Much of biochemistry and biophysics of DNA is based on the electronic properties of nucleotides and its components, which in the simplest sense, are reflected in ionization energies. Ionizing radiation is a pre-translational effect and its results are established to cause significant genetic damage that can induce mutations. An accumulation of such mutations can lead to cancer.
Methylation is a post-translational effect and it can either activate or suppress carcinogenesis. The mechanisms of methylation and demethylation in carcinogenesis remain undetermined and there are questions as to whether the methylation changes are a cause or consequence of cellular transformation and clonal expansion.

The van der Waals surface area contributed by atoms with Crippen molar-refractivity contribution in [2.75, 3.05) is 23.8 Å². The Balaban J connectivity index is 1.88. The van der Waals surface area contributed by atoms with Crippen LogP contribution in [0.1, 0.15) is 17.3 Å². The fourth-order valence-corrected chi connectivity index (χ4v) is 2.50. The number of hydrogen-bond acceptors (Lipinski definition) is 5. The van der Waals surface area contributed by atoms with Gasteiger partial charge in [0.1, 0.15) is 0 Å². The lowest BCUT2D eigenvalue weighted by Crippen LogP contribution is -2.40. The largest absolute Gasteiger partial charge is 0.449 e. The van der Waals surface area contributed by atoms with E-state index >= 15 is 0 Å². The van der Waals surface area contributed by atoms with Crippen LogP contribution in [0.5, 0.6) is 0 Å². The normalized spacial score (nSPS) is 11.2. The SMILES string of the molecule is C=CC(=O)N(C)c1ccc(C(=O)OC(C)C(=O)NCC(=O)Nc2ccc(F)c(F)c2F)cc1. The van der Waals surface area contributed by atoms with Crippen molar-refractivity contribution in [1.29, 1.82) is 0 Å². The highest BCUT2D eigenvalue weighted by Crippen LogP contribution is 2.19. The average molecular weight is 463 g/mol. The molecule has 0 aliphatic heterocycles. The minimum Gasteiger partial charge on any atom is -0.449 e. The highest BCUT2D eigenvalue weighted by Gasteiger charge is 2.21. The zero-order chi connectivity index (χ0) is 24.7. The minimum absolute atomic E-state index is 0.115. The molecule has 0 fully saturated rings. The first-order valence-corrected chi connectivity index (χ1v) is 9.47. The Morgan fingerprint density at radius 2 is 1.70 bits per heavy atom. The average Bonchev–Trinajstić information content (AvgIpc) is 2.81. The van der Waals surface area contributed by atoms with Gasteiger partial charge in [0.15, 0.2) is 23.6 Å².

We investigate the mechanisms of UV radiation-induced DNA damage (photoionization) and the methylation of DNA and its components by carcinogenic electrophilic (alkylating) agents.
M. V. Yermolina, G. A. Papadantonakis, Chemical Physics Letters, 2020, 752, 137544
M. V. Yermolina, G. A. Papadantonakis, Chemical Physics Letters, 2019, 737, 136831
D. R. Eichler, G. A. Papadantonakis, Chemical Physics Letters, 2017, 689, 8-14.
D. R. Eichler, H. A. Hamann, K.A. Harte, G. A. Papadantonakis, Chemical Physics Letters, 2017, 680, 83-89.